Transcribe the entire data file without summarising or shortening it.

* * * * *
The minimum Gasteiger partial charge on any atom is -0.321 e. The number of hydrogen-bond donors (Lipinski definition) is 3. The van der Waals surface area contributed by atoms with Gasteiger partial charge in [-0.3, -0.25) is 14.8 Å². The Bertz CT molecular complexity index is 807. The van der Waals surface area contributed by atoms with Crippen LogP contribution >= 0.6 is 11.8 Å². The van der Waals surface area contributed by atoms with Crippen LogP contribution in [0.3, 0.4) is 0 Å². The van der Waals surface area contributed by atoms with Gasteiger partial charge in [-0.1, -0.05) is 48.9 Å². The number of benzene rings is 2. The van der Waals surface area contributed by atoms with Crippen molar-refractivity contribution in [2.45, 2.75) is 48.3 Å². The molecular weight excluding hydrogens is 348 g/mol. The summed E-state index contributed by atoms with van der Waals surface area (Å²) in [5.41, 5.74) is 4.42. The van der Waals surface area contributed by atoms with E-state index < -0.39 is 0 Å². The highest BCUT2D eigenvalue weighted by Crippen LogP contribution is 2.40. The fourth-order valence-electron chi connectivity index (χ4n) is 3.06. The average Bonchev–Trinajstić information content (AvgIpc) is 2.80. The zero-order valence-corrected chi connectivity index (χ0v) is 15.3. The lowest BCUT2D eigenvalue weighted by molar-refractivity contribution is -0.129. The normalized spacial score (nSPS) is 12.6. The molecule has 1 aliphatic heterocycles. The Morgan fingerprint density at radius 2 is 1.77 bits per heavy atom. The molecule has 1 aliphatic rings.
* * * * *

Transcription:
The minimum Gasteiger partial charge on any atom is -0.321 e. The number of hydrogen-bond donors (Lipinski definition) is 3. The van der Waals surface area contributed by atoms with Gasteiger partial charge in [-0.3, -0.25) is 14.8 Å². The Bertz CT molecular complexity index is 807. The van der Waals surface area contributed by atoms with Crippen LogP contribution >= 0.6 is 11.8 Å². The van der Waals surface area contributed by atoms with Crippen LogP contribution in [0.3, 0.4) is 0 Å². The van der Waals surface area contributed by atoms with Gasteiger partial charge in [-0.1, -0.05) is 48.9 Å². The number of benzene rings is 2. The van der Waals surface area contributed by atoms with Crippen molar-refractivity contribution in [2.45, 2.75) is 48.3 Å². The molecular weight excluding hydrogens is 348 g/mol. The summed E-state index contributed by atoms with van der Waals surface area (Å²) in [5.41, 5.74) is 4.42. The van der Waals surface area contributed by atoms with E-state index < -0.39 is 0 Å². The highest BCUT2D eigenvalue weighted by Crippen LogP contribution is 2.40. The fourth-order valence-electron chi connectivity index (χ4n) is 3.06. The average Bonchev–Trinajstić information content (AvgIpc) is 2.80. The zero-order valence-corrected chi connectivity index (χ0v) is 15.3. The lowest BCUT2D eigenvalue weighted by molar-refractivity contribution is -0.129. The normalized spacial score (nSPS) is 12.6. The molecule has 1 aliphatic heterocycles. The Morgan fingerprint density at radius 2 is 1.77 bits per heavy atom. The molecule has 1 aliphatic rings.